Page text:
Demanding Responsible Decisions from Snohomish PUD

Skykomish River Sunset Falls Hydropower Project Facts Check - Page 1

  • 1. construction & operating costs
  • 2. exploratory costs
  • flow data
  • runoff patterns
1. Factual data showing that the increase in fall and winter floods is likely to hurt power production.

The Sunset Falls hydroelectric facility would be forced to shut down when flows reached 8,000 cfs (cubic feet per second) or higher on the South Fork of the Skykomish (well below flood level).

Source: January 28, 2016 Sunset Fish Passage and Energy Project Draft License Application – DLA_V1, Section 3.2.2.

"Total River Flow" does not mean "Usable River Flow".

Snohomish PUD has been focusing on total monthly river flows because they are expected to increase during the fall and winter due to climate change (more rainfall, less snow). However, experts expect these higher flows to often take the form of flooding events, which would hinder plant production. (Its shutdown point of 8,000 cfs is well below flood level.)  See below.

Flooding events are expected to become far more common.

This peak flow chart below for the Skykomish River shows that "the three largest events have all taken place since about 1980, and that the largest (and most recent) event is about 30% higher than the largest previous event."

Source:  March 14, 2012 “Impacts of Climate Variability and Climate Change on Transportation Systems and Infrastructure in the Pacific Northwest” by Alan F. Hamlet. Link to document.

There is a large amount of research indicating that fall and winter storms will be both more frequent and more intense.

Source:  November 2015 “State of Knowledge: Climate Change in Puget Sound” Section 3, by Climate Impacts Group, University of Washington.  Link to full reportSection 3.

Rivers are expected to flood more severely.

Peak river flows for 12 Puget Sound watersheds are expected to increase by 18% to 55% on average.

Source:  November 2015 “State of Knowledge: Climate Change in Puget Sound” Section 3, by Climate Impacts Group, University of Washington.  Link to full reportSection 3.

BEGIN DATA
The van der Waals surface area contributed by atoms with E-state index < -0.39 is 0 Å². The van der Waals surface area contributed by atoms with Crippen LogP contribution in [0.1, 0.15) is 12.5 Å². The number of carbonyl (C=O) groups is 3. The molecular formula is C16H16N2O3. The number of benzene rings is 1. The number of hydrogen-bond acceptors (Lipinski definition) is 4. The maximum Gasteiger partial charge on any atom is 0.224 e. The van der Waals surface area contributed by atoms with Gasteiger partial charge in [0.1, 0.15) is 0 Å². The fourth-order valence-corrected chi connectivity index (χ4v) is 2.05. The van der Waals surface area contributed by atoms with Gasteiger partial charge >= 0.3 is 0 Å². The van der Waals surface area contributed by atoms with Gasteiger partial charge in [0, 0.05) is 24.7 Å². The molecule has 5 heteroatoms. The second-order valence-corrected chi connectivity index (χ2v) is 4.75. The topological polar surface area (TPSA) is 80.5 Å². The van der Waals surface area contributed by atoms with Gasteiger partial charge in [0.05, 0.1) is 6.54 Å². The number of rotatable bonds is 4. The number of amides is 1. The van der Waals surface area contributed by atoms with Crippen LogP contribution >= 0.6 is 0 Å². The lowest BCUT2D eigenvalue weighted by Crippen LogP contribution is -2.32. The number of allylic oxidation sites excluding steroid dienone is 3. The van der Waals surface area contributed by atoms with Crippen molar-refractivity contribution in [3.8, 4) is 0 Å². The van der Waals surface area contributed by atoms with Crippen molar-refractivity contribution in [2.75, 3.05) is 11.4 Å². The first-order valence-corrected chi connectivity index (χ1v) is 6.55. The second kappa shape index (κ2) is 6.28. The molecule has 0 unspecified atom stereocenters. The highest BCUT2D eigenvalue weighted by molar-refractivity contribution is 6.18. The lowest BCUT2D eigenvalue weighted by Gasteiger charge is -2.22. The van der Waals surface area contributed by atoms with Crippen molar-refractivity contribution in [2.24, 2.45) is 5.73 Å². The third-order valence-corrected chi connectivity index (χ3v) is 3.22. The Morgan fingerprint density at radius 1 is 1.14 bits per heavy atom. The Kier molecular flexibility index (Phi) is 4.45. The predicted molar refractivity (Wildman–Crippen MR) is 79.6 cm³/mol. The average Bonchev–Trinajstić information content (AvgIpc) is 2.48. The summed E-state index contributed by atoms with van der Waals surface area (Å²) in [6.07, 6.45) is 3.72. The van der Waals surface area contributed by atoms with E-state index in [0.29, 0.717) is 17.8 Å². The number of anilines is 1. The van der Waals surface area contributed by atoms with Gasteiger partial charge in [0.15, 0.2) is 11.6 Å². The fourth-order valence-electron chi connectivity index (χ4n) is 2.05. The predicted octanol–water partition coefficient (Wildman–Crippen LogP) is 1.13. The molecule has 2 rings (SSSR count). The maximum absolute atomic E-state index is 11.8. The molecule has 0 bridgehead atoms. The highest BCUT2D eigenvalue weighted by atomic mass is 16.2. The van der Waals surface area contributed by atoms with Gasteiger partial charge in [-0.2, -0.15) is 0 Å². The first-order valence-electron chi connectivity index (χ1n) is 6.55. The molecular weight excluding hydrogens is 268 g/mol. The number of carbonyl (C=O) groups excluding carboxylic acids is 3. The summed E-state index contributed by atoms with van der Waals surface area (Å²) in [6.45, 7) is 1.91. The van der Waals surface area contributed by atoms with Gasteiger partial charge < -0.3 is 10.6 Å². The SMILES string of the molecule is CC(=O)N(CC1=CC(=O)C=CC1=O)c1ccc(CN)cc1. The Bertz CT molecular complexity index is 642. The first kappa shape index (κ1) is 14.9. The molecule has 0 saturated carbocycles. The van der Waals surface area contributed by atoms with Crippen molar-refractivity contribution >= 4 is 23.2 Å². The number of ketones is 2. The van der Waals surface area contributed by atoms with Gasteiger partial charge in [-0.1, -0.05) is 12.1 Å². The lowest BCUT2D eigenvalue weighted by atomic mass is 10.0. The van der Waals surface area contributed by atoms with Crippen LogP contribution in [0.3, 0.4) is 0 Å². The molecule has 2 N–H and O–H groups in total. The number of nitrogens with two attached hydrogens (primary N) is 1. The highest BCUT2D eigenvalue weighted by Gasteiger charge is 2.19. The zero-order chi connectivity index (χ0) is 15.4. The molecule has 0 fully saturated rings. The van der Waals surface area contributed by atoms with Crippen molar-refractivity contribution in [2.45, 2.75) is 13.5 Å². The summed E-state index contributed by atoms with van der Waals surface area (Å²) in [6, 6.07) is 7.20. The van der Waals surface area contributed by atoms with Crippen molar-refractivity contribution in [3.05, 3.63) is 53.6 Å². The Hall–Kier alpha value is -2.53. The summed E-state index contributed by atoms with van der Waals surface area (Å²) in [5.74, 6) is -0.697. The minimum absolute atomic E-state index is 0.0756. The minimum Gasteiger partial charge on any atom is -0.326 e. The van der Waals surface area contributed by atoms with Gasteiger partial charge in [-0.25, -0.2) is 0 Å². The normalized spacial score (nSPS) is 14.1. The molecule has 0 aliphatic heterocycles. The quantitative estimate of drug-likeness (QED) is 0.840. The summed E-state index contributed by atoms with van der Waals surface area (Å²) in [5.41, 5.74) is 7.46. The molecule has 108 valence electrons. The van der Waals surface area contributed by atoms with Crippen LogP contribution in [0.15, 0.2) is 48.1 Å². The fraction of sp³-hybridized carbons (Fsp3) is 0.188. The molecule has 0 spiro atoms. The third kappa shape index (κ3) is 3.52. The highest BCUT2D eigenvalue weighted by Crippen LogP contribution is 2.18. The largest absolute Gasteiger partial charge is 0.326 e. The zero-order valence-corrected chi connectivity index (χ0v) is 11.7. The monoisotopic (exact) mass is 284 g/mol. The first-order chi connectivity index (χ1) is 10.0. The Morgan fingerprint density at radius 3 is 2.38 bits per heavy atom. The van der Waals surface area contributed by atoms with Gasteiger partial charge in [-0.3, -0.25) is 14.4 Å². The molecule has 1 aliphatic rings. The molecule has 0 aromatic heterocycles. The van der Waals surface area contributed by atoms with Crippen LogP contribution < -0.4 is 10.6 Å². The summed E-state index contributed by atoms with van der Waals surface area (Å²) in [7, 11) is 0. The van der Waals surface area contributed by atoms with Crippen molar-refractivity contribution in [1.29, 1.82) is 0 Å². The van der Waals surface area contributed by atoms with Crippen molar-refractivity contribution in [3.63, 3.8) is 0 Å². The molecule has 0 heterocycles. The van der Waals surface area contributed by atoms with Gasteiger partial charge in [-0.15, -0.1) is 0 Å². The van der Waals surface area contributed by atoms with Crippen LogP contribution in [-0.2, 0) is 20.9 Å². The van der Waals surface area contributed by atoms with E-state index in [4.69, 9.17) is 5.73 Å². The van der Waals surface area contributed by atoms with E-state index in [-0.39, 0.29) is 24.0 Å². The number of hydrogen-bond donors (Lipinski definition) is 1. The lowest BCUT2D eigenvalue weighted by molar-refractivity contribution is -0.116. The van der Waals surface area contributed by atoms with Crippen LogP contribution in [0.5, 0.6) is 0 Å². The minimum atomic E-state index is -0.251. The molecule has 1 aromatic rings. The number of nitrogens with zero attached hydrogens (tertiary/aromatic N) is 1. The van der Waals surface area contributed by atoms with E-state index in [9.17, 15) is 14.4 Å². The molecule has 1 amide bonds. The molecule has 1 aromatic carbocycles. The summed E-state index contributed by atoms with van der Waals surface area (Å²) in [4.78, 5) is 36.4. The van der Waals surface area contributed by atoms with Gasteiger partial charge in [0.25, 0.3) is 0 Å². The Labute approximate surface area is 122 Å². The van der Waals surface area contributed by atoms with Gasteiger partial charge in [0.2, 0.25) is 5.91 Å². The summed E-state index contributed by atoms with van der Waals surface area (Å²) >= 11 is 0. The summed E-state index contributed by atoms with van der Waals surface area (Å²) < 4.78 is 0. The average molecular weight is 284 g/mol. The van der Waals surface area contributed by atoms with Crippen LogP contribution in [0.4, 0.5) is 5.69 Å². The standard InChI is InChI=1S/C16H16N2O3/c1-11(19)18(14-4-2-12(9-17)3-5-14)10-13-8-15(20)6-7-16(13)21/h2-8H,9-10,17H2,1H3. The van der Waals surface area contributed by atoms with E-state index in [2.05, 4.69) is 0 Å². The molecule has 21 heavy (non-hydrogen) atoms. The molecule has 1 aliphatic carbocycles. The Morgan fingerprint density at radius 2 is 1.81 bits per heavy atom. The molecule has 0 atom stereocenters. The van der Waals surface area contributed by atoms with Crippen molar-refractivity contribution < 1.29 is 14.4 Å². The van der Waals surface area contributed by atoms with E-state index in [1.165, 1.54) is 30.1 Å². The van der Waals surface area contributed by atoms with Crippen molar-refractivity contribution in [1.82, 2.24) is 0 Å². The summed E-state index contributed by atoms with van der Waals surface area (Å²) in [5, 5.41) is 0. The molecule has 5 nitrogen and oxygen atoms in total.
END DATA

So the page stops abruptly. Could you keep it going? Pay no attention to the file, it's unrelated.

Just a heads up: Don't miss the "Questions for Snohomish Public Utility District" at the bottom of this page.

"100-year floods" are expected to become "30-year floods" on the Snohomish River by 2040.

(The Skykomish River flows into the Snohomish River.)

Source: April 2016 “Adapting to Change: Climate Impacts and Innovation in Puget Sound” by University of Washington Climate Impacts Group and The Nature Conservancy. Link to document.

Is Snohomish Public Utility District disregarding its own Climate Change Policy?

SnoPUD has a publicly stated goal of environmental responsibility and financial stability in regards to addressing the issue of climate change.

Source:, Climate Change Policy page.  Link is here.

However, Snohomish PUD's 2015 credit rating by Moody's noted that their rating could go down if it expands too aggressively into owned generation that is too risky.  A hydropower project on a river that supports threatened fish species, near an active landslide, scheduled to operate during a 50-year period of significant climate change might fit that description.

Source:  June 8, 2015 Moody’s Investors Service rating anlysis of Snohomish PUD. ELGS 2015 Moodys.


Please click the button below to see how you can quickly and easily submit a short form asking the Snohomish PUD Commissioners to abandon the Sunset Falls Hydropower project immediately.


1. There is an enormous amount of scientific data that predicts increasingly frequent and severe flooding during the fall and winter on rivers like the Skykomish in the future. Why do SnoPUD staff continue to focus on how this would increase Total Flow rather than how it is likely to decrease Usable Flow?

2. How was it environmentally or financially responsible (as per your Climate Change Policy) to use river flow data starting from 1928 for the important research that is necessary in order to not base the Sunset Falls project on overly optimistic revenue estimates?

3. According to Moody's 2015 analysis, expanding aggressively into owned generation without conservative risk mitigation could harm Snohomish PUD's credit rating. Does Snohomish PUD consider the 50-year Sunset Falls hydropower project a conservative risk?  If so, on what basis?